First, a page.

So how do we go about creating this positive ripple-effect?

I’ve been a fan of Umair Haque ever since I heard him at a Chinwag event earlier this year. Umair has a book out soon which I presume will be around his current theme of ‘Constructive Capitalism’ (all to do with ‘hacking’ the industrial economy and changing our ‘business DNA’).

Umair believes we’re at the beginning of an economic enlightenment. Here are some of his key points:

  • We didn’t have much creative destruction until about 1800 and the start of the Industrial Revolution. Since then, there’s been incremental growth until today, where we’re seeing an explosion.
  • The costs of this trade-off aren’t sustainable. Poverty levels in Africa are rising, shanty towns in Brazil are growing, obesity in western countries is at an all-time high.
  • Social capital – the percentage of people who trust each other and then go onto spread this goodwill to others in the community – has gone down.
  • These are all costs of creative destruction.
  • Do the benefits of creation really outweigh the costs of destruction?
  • Industrial era economic thinking has reached a stalemate because what we gain in one area (eg, financial, intellectual), we lose in another (eg, human, natural resources).
  • The only sustainable value is authentic value. If we build firms around that kind of ideal, then they will compete to minimize the costs of production.
  • The four forces of constructive capitalism are co-production, co-creation, co-value (sharing the benefits – generousity!) and co-management (co-ordination). (I’m hoping to chat more to Umair about co-management and explore this whole topic more fully).
  • The original point behind the setting up of institutions (circa 1800) was that we’d be insulated from the outside world. This is no longer the solution. It’s time to re-think, re-design and reconnect.
  • Markets, networks and communities can organize resources more efficiently than firms.
  • These models are popping up in ‘weird spaces’ – eg, in Open Source and also in large multinationals like Walmart, Starbucks and Google.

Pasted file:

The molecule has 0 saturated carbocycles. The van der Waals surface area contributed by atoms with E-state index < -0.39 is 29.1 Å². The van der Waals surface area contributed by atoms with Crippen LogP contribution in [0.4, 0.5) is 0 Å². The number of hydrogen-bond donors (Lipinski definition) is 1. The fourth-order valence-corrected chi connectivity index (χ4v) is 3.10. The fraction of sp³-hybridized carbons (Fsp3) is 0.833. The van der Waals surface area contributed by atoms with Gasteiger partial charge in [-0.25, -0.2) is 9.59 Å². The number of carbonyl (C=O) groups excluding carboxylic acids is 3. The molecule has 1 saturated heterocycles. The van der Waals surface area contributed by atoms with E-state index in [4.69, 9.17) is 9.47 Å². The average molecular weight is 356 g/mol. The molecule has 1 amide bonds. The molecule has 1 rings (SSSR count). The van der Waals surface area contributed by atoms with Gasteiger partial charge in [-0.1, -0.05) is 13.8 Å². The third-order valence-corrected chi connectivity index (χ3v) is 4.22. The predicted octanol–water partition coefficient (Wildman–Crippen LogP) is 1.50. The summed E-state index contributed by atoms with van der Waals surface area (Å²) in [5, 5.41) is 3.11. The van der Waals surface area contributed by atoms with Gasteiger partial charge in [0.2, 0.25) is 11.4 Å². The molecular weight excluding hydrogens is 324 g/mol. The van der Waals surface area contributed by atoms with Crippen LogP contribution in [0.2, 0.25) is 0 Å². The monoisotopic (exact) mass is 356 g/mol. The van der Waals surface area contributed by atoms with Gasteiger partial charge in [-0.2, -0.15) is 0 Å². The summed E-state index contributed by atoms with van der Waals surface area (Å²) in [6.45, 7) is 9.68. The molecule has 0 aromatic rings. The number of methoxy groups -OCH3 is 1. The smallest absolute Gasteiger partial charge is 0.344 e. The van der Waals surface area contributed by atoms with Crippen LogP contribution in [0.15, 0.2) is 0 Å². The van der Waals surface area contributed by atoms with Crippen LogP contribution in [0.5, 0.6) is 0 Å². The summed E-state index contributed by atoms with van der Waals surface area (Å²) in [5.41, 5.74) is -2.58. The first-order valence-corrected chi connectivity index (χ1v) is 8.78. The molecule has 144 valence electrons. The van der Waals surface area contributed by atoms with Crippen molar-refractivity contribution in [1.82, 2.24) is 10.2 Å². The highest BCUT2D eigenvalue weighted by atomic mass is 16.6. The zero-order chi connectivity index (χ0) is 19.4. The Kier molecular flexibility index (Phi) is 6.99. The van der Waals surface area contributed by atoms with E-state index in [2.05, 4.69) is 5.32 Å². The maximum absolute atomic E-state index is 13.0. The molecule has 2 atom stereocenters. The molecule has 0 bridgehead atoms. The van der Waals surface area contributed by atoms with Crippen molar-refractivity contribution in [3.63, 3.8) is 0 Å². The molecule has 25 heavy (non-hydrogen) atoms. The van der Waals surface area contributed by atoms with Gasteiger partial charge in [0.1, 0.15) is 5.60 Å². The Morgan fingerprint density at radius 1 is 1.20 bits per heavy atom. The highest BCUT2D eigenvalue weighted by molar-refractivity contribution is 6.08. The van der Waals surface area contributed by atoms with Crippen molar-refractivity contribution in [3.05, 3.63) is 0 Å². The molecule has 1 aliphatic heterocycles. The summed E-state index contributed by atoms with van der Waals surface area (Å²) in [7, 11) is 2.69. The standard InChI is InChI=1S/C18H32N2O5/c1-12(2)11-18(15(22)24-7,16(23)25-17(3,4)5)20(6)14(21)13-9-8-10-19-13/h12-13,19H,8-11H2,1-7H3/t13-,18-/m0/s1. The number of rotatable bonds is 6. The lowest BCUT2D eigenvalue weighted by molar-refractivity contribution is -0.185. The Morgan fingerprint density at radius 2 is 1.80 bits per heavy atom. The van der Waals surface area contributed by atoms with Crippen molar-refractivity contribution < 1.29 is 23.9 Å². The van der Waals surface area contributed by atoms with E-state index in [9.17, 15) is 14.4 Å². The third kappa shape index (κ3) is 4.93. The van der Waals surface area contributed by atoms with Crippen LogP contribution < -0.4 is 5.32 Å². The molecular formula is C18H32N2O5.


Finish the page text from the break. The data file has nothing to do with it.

• Google is a cross between a network and a market. It’s not beholden to its shareholders. Google has been set up to insulate itself against its public shareholders (but not necessarily the public at large).
  • People can’t be co-erced any more. The only thing that can motivate people is ideals.
  • Managing the world’s energy, hunger, thirst, health, education, finance and freedom – these will be the growth industries of the next ten years.
  • He’s not anti-capitalist: capitalism is the greatest poverty reduction method we have – but the way that capitalism operates is changing.
  • The problem is that, from the charity point of view, we don’t like to think we can make money out of these things; from the business point of view, we don’t tend to think that these things are profitable. But capitalism will solve this thing on its own.
  • Umair spent a lot of time working at the World Bank, but the World Bank is not flexible or fast enough to make the right sort of difference.
  • The change will come from private companies – although the institutions themselves have to change. We will need a very different type of firm, a very different kind of governance – and that’s the change that’s starting to happen.

There are arguments against this kind of gentle ‘renaissance’ – a voice at the back of Umair’s session argues that we need something ‘massively disruptive’ for the capitalist model to change at all.

Nico Macdonald (Spy) feels that Umair is jumping on a fashionable bandwagon of not believing in progress any more, and that there is a disconnect with the historical body of work critique-ing capitalism (from Marx onwards).

In fact Umair and Nico are locked in deep discussion for some time after the session has officially ended. Shame there wasn’t a live feed!